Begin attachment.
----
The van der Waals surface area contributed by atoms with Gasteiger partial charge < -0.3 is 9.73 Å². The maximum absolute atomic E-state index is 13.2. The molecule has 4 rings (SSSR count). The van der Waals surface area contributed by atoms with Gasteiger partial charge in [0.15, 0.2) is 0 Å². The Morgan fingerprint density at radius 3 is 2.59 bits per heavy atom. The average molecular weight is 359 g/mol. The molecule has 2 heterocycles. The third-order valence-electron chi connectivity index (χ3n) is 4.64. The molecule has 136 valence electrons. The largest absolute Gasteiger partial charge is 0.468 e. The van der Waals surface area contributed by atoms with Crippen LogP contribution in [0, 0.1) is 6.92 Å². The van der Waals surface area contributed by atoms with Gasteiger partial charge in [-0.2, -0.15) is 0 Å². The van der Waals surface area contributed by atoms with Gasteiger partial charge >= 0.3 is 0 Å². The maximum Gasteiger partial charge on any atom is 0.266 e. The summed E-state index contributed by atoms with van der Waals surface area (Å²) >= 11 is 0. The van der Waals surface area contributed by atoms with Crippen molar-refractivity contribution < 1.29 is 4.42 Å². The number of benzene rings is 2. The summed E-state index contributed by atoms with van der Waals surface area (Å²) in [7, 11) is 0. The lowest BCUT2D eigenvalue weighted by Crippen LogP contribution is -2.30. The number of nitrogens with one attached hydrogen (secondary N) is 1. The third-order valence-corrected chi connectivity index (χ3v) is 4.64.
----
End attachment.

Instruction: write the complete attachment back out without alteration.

The van der Waals surface area contributed by atoms with Gasteiger partial charge < -0.3 is 9.73 Å². The maximum absolute atomic E-state index is 13.2. The molecule has 4 rings (SSSR count). The van der Waals surface area contributed by atoms with Gasteiger partial charge in [0.15, 0.2) is 0 Å². The Morgan fingerprint density at radius 3 is 2.59 bits per heavy atom. The average molecular weight is 359 g/mol. The molecule has 2 heterocycles. The third-order valence-electron chi connectivity index (χ3n) is 4.64. The molecule has 136 valence electrons. The largest absolute Gasteiger partial charge is 0.468 e. The van der Waals surface area contributed by atoms with Crippen LogP contribution in [0, 0.1) is 6.92 Å². The van der Waals surface area contributed by atoms with Gasteiger partial charge in [-0.2, -0.15) is 0 Å². The van der Waals surface area contributed by atoms with Gasteiger partial charge >= 0.3 is 0 Å². The maximum Gasteiger partial charge on any atom is 0.266 e. The summed E-state index contributed by atoms with van der Waals surface area (Å²) >= 11 is 0. The van der Waals surface area contributed by atoms with Crippen molar-refractivity contribution < 1.29 is 4.42 Å². The number of benzene rings is 2. The summed E-state index contributed by atoms with van der Waals surface area (Å²) in [7, 11) is 0. The lowest BCUT2D eigenvalue weighted by Crippen LogP contribution is -2.30. The number of nitrogens with one attached hydrogen (secondary N) is 1. The third-order valence-corrected chi connectivity index (χ3v) is 4.64.